18. Plotinus

    Plotinus Philosopher Administrator

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    I'm not sure exactly what you mean by the phrase. If by "extra ecclesiam" you mean "outside the Catholic Church" then obviously, almost by definition, no Protestant would accept this doctrine. If, on the other hand, you mean "outside the church" with a lower-case "C", meaning the body of believers in Christ, then the question is really about the salvation or otherwise of non-Christians, which we've dealt with on a number of occasions already.

    The notion that in order to be saved you had not merely to believe certain things but also to belong to the Catholic Church, defined as a particular ecclesiastical institution and not vaguely as any ecclesiastical institution, developed pretty early on. For the church fathers, heresy and schism were virtually identical. The reason was that the apostolic churches, those founded by the apostles, were the guarantors of doctrine and practice. In these churches, and in those in communion with them, could be found authentic Christianity. Those who chose to separate themselves from these churches must, therefore, be breaking themselves off from the body of Christ. Hence Cyprian's saying that there is no salvation outside the (Catholic) church, which was repeated by Augustine. In patristic times there was no notion that an authentic Christian belief or lifestyle could be separated from membership of the community, and there was no notion that membership of the community was distinct from membership of the institution. There was no ecumenical sense that you could have different churches which somehow jointly formed the one universal church.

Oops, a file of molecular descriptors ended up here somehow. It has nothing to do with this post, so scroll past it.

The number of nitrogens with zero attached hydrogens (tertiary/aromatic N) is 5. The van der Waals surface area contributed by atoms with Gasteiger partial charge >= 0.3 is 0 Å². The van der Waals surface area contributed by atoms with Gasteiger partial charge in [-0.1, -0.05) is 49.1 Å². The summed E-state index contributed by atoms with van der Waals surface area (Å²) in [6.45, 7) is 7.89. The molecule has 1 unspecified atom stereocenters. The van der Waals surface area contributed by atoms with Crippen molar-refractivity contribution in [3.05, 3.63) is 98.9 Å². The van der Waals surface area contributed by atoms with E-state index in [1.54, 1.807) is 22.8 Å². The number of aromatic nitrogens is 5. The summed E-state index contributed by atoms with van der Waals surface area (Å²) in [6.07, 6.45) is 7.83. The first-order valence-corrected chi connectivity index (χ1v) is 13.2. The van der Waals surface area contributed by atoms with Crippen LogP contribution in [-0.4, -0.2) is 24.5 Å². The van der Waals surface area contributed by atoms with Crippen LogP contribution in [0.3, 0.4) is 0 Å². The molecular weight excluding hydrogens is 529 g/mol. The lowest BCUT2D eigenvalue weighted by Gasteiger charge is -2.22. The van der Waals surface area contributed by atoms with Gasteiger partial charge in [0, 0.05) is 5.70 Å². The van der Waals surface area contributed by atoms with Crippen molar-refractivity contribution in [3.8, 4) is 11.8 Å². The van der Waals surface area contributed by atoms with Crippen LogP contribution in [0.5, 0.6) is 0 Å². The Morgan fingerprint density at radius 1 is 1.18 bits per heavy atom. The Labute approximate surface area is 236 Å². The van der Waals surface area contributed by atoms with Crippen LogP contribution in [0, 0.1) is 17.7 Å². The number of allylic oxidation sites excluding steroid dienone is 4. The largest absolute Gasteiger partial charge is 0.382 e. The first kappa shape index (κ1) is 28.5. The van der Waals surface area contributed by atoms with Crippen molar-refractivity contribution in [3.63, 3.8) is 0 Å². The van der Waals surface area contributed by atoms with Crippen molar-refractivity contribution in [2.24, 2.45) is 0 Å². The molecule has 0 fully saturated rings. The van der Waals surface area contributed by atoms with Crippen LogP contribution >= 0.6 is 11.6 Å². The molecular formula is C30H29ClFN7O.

That may be so, but it doesn't mean that that's the reason why the doctrine emerged. I don't think there's any particular reason to suppose that it is. After all, why would it have been particularly in the interest of Tertullian, Cyprian, or Augustine to develop it?